With yet another challenging year ahead, you must realize that there is one trait that is inextricably linked to the success of your business: the ability to constantly adapt to the changing environment in which you operate. As the pandemic continues, it’s high time to look at the current situation.
As part of our Open up Digitals series, we had already talked to 15 thought leaders about the transformation of the digital workplace. One of them is American Greg Verdino, who has been advising top companies on marketing, change, and transformation for 25 years. Greg is best known as the co-author of the Adapt Manifesto, and can predict trends like no other. In September 2020, Greg told us that we will never return to our ‘old normal’. And that the talk is of ‘never normal’. How does he see the world now, over a year later?
In retrospect, it is easy to see how we could have better prepared our workplaces and cultures for the COVID years:
But a retrospective only offers perspective on what could have been better. It does not necessarily create a map for the future to anticipate twists and turns. Especially in today’s disruptive times.
Now that we have broken the stigma of remote working, organizations are building hybrid working models. That tends to have a hands-on approach, where technology is central. But how do you ensure work-life balance? How can you build new leadership in a time of constant disruption? And how do you reboot that important employee experience topic? Make sure that you are not just putting out fires, but that you are structurally working on a future-proof organization.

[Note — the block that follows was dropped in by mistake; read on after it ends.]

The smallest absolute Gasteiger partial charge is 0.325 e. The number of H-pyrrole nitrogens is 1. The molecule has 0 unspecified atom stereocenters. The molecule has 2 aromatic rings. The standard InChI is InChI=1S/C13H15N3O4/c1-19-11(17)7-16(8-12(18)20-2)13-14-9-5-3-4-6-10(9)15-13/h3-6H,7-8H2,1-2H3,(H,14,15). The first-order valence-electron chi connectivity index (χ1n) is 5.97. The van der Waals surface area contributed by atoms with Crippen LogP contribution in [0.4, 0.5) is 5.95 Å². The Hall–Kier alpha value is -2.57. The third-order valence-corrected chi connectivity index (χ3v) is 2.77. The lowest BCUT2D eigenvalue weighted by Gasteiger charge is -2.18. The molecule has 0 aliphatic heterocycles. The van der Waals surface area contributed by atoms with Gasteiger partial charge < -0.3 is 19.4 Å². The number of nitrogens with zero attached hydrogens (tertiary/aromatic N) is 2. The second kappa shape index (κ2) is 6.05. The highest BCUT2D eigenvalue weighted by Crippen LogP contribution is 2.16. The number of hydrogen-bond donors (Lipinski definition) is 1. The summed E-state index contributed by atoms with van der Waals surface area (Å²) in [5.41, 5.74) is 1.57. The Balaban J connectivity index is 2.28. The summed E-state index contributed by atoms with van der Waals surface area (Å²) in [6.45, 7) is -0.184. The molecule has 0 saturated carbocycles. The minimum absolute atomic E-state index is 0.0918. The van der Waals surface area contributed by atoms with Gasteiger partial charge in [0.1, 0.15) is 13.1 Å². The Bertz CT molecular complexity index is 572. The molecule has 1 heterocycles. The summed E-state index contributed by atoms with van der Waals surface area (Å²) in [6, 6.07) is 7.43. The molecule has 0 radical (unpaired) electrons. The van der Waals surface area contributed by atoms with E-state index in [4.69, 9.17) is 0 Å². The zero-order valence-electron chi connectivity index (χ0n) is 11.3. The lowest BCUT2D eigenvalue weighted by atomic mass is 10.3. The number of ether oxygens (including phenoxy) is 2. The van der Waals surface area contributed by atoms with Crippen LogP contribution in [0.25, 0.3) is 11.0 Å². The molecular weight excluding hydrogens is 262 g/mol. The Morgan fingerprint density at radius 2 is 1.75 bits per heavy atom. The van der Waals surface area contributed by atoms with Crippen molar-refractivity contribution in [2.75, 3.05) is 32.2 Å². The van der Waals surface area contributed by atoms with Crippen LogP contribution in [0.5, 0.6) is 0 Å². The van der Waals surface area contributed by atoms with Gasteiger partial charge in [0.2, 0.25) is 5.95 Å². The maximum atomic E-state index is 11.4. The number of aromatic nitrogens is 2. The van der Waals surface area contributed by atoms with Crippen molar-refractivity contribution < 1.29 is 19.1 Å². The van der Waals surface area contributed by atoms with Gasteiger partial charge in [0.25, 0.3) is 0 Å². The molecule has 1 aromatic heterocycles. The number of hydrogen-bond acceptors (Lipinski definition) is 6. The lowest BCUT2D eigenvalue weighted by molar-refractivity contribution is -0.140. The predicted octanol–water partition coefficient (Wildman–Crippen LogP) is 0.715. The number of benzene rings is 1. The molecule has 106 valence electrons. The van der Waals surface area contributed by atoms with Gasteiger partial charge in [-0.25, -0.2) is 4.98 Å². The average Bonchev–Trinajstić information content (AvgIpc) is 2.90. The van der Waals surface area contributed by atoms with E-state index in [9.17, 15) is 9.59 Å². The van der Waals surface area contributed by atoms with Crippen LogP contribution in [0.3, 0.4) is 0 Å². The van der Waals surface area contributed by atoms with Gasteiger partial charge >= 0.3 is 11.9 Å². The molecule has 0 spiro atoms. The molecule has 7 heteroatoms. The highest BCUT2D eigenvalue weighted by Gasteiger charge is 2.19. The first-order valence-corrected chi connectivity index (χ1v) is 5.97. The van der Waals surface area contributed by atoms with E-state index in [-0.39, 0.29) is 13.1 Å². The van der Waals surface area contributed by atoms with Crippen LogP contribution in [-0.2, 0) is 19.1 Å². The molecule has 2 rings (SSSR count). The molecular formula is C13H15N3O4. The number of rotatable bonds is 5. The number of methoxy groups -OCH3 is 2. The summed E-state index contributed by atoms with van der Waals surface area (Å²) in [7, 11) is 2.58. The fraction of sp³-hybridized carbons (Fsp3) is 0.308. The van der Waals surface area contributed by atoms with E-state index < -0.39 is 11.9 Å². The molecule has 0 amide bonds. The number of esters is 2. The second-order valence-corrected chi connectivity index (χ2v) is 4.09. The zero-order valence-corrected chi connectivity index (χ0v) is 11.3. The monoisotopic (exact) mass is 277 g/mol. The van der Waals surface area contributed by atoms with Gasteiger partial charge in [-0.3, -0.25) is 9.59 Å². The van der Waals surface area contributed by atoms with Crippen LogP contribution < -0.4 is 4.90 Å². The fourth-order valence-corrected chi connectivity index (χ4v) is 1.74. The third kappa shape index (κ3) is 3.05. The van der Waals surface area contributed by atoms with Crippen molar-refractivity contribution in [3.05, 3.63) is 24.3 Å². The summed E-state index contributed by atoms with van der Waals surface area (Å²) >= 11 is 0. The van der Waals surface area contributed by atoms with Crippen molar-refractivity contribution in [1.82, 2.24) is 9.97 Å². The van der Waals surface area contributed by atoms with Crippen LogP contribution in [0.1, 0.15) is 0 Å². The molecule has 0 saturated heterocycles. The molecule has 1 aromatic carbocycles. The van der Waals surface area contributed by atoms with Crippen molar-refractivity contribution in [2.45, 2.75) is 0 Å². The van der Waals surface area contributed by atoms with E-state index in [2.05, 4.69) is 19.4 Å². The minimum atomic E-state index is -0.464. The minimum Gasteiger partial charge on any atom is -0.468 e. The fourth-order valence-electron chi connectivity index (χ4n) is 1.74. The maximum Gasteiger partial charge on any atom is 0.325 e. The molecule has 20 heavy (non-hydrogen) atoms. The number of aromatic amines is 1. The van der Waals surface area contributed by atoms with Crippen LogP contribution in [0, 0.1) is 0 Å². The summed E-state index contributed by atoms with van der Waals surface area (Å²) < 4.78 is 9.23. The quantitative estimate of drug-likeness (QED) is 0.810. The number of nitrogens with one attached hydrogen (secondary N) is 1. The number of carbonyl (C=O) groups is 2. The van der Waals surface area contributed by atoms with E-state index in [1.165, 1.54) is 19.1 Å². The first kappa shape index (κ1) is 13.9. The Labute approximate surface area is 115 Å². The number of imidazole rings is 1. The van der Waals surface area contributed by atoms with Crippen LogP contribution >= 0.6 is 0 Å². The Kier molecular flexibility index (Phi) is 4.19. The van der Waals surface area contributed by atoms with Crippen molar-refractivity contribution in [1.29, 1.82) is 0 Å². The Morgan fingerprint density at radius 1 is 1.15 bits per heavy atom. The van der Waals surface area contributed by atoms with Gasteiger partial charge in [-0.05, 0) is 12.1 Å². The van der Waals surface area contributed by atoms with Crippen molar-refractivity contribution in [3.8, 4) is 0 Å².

Can we go back to how we have worked before COVID? Greg Verdino doesn’t think so. He feels that leaders used to think that way. That we would go back to the old patterns within our lives and work. But he believes that’s actually not going to happen anytime soon.
Greg: “It’s becoming more and more obvious that the old way was flawed in so many ways. I think the past year – really, the past two years – will be seen as Day Zero in a new era for business, as more organizations are forced to reimagine nearly everything in the face of a rising emphasis on issues like purpose, sustainability, inclusion, accessibility, experience, and more.”
In that new beginning, adaptability is perhaps the most important competency. Greg: “We have to constantly adapt as wave after wave of change comes over us.”
In doing so, we must not only rethink who the customer is and how they behave. Above all, companies need to take a fresh look at who the employee is, how leaders behave, and how companies are dealing with key challenges such as purpose, sustainability, diversity, and inclusion.
With the pandemic, we have no choice but to work in a different way. We need to rethink our assumptions of how work is structured and what our workplace should look like.
Greg: “Many of the changes are sticking, as more organizations admit that knowledge work, at least, can be done effectively and successfully in a remote (or at least hybrid) model. But I’d like to see organizations doing more to proactively reconfigure for the digital age; focus more heavily on supporting, upskilling, and reskilling their teams to make more and more effective use of the digital tools at their disposal; and (perhaps most importantly) be aware of and take action on the challenges many workers are facing related to mental health, isolation, difficulties in finding balance, and so on.”
In any case, we’re not going back to normal, Greg shares. “Remote and hybrid work models, at both the personal and corporate levels – is quite new. I think we’re already seeing that companies will set policy one week, then change it the next. This is actually *good* – because it means they are remaining flexible in the face of change and responding to marketplace conditions and employee expectations as they evolve.”